Law and Arbitration of Oil and Gas Disputes in Brazil and Mexico


One of the paradoxes of oil and gas disputes is the arbitrability of contracts in which a party is an international petroleum company and the other a State entity, especially if the entity is based at a Latin American country. Due to the fact that such disputes involve political decisions as well as risky, complex and sophisticated investments, arbitration and alternative mechanisms of dispute resolution are preferred methods for the settlement of disputes.
The decline in the production of Petróleos Mexicanos (PEMEX) as well as the discovery of the reserves of “pre‐salt” in Brazil presented new challenges which obliged Mexican and Brazilian Governments to enact new regulations for oil and gas. This article examines the regulatory framework governing oil and gas industry in Brazil and Mexico with special emphasis on the different ways of accepting and managing the risks of dispute resolution. In addition, it provides a general view of the entities involved in the industry.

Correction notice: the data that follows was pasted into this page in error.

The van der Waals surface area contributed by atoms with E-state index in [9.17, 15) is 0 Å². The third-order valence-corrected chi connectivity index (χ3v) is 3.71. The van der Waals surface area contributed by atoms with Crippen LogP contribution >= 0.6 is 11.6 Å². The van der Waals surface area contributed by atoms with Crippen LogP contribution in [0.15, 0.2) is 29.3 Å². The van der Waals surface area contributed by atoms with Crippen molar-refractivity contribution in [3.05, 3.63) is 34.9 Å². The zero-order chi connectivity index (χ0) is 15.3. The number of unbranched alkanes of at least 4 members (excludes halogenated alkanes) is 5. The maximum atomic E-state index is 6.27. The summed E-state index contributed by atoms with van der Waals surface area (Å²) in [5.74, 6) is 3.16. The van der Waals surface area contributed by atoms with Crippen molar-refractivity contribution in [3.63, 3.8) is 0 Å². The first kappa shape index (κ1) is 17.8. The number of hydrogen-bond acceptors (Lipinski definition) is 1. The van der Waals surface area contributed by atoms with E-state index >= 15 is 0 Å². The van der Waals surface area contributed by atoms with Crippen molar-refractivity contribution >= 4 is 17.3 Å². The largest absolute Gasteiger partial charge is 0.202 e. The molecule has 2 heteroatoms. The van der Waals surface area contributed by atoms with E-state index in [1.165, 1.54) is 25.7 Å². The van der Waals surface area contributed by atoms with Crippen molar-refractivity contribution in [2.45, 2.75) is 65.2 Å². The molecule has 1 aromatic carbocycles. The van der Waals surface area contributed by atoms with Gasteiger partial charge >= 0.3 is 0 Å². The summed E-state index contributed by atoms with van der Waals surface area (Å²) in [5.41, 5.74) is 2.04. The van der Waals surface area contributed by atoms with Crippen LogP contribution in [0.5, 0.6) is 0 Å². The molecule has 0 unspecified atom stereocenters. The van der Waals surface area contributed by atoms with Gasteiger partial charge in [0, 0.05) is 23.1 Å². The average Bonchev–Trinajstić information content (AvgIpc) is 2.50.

Whilst the Mexican laws have accepted arbitration and alternative means of dispute resolution since 1990s; the current Brazilian regulations regarding pre‐salt areas harmed the use of these mechanisms. The Brazilian Federal Public Attorney recommended, in certain cases, submitting to arbitration only if arbitration procedures are conducted by a committee of the Brazilian Government. Similar provisions may be found in the Mexican Gas Regulation but not in the Mexican Oil Laws which provide a wide arbitration oriented regulation.
These frameworks create different risks for investors that should be carefully examined before carrying out any exploration or production of petroleum.

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